Article by David Wright
Wearing a black jacket with the word “death” on it and a TRVE logo patched on the back, Nick Nunns stroked his beard, musing, “Denver was starved for something like this.” The brewery’s shotgun setup invites imbibers to grab a spot at the community table, grabbing your attention among photos of rundown homes lining the walls and a prominent barrel rack. The eery prints of these residences are from rural Kansas and Colorado, as one of Nunns’ friends was developing photos around the same time that the brewery was looking to decorate and the darker profiles meshed perfectly with TRVE’s metal environment.
At TRVE, I am “Normal,” a.k.a someone who is not that into metal, but still mesmerized by the unique approach to brewing and branding. Having established itself as an epicenter of metal culture in the city, bands on tour frequently stop in to grab a drink and check out the aesthetics. By building a community in music and beer, Nunns has gotten in touch with some of his musical heroes and is slated to ship out some of his badass product to accompany them on the road with a karmic approach to giving away his beer.
After TRVE named a sour Vexovoid for an “unsettling” album by the Australian group Portal, Nunns came into contact with one of those bands. The group emailed Nunns wanting to know why he was using their name, so Nunns explained the TRVE concept and the process he goes through to name his beer – luckily, no cease-and-desist came of it, but rather some good press and recognition. Though that band was alright with the title, Nunns is also aware that naming issues are going to become a serious problem in the industry with so many small breweries opening doors this year.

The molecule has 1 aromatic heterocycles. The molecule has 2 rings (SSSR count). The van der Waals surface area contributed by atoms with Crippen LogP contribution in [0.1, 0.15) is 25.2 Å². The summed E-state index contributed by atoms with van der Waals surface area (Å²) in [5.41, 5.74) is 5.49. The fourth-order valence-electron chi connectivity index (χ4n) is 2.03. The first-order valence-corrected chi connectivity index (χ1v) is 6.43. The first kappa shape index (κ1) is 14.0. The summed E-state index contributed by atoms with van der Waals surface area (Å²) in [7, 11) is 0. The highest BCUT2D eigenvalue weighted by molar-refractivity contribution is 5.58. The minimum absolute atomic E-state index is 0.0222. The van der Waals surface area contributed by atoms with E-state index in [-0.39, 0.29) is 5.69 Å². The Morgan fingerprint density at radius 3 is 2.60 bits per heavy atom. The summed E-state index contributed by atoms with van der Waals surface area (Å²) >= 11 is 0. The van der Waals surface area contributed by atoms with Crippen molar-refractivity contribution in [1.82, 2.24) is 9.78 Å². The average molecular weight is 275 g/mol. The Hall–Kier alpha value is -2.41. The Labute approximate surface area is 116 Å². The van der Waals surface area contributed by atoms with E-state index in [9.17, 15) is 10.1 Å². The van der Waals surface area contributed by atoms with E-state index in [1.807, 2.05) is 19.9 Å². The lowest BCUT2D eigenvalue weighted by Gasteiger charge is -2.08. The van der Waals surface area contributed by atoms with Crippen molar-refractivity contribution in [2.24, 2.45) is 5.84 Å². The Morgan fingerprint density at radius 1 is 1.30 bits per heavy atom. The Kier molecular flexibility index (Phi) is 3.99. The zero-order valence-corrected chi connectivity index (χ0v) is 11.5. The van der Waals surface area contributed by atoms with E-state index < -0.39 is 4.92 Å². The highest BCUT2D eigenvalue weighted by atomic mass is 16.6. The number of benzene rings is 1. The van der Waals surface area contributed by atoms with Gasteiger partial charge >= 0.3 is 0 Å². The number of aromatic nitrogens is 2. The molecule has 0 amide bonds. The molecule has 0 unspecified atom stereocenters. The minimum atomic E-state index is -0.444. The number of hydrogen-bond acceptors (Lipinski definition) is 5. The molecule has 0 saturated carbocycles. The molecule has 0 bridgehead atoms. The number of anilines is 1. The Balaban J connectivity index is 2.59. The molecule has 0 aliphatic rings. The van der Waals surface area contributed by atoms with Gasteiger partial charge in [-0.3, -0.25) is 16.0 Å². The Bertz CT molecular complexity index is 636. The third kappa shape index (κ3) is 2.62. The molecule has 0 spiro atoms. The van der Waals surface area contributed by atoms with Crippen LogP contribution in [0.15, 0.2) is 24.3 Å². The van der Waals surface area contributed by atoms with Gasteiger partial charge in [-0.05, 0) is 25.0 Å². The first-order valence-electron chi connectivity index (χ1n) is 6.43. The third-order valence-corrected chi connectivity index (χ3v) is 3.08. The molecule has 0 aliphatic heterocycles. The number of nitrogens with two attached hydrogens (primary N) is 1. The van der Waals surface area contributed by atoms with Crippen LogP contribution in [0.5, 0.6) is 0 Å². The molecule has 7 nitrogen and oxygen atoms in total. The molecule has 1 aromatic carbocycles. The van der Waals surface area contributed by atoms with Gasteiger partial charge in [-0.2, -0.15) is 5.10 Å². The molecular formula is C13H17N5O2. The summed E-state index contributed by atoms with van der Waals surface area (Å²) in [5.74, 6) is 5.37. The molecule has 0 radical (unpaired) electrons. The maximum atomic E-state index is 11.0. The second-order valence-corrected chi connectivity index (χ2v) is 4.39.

When I asked him about his role in the metal world, he said, “This place kind of gave me some credibility” and the brewery’s success helped bring about a relationship with Dave Otero at Flatline Audio. Through this exposure rooted in beer, Nunns has been able to help place a few local bands in a recording studio on a split fee and provides a link to some music from his website. Nunns helped Primitive Man first get into Flatline and the band later signed with Relapse Records.
“That’s it? We barely just scratched the surface.” It’s no secret Nunns is pretty blunt and he called me out for not having deeper questions for him a little less than an hour into our interview. What doesn’t always come out, though, is that Nunns reflects so eloquently about his company as well as the industry as a whole and is one of the nicest people that I have come across . He has also developed solid relationships with companies around him, noting “we get so much free Illegal Pete’s!” after one of the brewers walked in with a burrito.
Going through some “growing pains,” Nunns has been intentional about the addition of more barrels to allow TRVE’s alchemists Zach and Sydney to produce killer ales like Manannan, a sour brown aged in a Breckenridge whiskey barrel. While TRVE began by looking towards a niche market, it has since allowed its neighborly relations to grow organically and has promoted other businesses nearby. As I listened to him and PJ Hoberman reflect on where they see Denver brewing going, a genuine belief in the expansion of quality and creativity of the city was implicit.